|Four members of the cast of Noah Diamond's I'll Say She Is, left to right:|
Seth Shelden (Harpo), Robert Pinnock (Chico),
Melody Jane (Beauty) and Diamond (Groucho)
Written by Will B. Johnstone
Adapted by Noah Diamond
Music by Tom Johnstone (additional music by Alexander Johnstone)
Directed by Trav S.D.
At times, I'll Say She Is--Noah Diamond's adaptation of Will B. Johnstone's book and lyrics for the Marx Brothers' first and forgotten Broadway show--really does seem like something shut away from the world for 90 years. Early on, the cute jokes in this musical comedy revue--starring Diamond as Groucho and directed by Trav S.D.--can land flat and sound musty, even if you're a card-carrying Marxist. Maybe especially if you are. But hang on.
I'll say it: The ambitious I'll Say She Is becomes a sure contender for Fringe Hit of 2014.
It opens with a chorus line of Kewpie Dolls in spangles and feathers and some quick-rhyming patter between the young lover-to-be character played by Zeppo Marx (played, in turn, by Aristotle Stamat) and a Broadway talent agent (Bob Homeyer). Groucho and Chico (Robert Pinnock) soon stumble into the scene. But it is the arrival of Harpo (wonderful Seth Shelden) with his smooth, childish face, wayward eyes, red curls and boisterous physicality, that suddenly injects exuberance into things. Now the "Four Horsemen of the Apoplexy," as Groucho calls himself and his kin, are complete, ready to trade barbs and flirtation with a thrill-seeking socialite (Melody Jane) and her well-meaning, Margaret Dumont-like aunt (Kathy Biehl). Up ahead? A world of trouble.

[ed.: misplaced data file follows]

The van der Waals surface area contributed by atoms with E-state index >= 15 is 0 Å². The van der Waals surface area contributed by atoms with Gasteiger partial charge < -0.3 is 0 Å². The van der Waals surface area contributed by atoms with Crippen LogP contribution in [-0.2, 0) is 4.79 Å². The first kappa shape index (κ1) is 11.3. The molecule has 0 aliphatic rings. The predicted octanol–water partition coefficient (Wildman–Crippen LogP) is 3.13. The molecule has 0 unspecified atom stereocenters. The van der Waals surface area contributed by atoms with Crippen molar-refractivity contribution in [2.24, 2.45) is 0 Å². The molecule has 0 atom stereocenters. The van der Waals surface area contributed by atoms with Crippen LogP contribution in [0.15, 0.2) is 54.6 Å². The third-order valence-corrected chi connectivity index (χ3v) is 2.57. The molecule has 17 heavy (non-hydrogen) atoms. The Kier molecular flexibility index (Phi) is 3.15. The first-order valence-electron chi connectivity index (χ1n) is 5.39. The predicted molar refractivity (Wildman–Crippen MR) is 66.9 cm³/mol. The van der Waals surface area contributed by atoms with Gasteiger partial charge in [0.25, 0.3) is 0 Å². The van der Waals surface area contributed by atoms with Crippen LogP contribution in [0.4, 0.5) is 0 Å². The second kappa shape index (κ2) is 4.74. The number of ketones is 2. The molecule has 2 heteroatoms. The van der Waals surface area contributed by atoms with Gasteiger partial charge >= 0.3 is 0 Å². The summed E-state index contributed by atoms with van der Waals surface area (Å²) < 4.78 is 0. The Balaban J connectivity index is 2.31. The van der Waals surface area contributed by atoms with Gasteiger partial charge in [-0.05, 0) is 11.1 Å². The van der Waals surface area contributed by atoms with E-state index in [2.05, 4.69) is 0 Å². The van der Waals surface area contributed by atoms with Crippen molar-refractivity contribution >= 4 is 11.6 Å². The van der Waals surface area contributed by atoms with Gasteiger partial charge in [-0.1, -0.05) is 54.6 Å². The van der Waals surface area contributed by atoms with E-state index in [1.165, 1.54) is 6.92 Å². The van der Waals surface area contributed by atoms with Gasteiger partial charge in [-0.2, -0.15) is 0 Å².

I'll Say She Is works best when when it leaves behind its one-off zinger-wannabes and busts out bizarre, 360° farce like the suspicious-Napoleon/faithless Josephine skit led with great verve by Diamond and Jane. Or the opium den scene that eventually draws everyone into a courtroom drama where the puns flow free. These are sparkling moments with the cast at its best.
Today's show was sold out, drawing an older crowd that seemed much more Broadway-oriented than Fringe-y. The Sheen Center's Loretto Auditorium is not big, and seating is by general admission. So, if you want a shot at a good seat--or any seat at all--hit that Fringe Web site now and don't dawdle.
Wednesday, August 20, 8:45pm
Friday, August 22, 9:30pm
Loretto Auditorium at the Sheen Center
18 Bleecker Street (at Elizabeth Street), Manhattan
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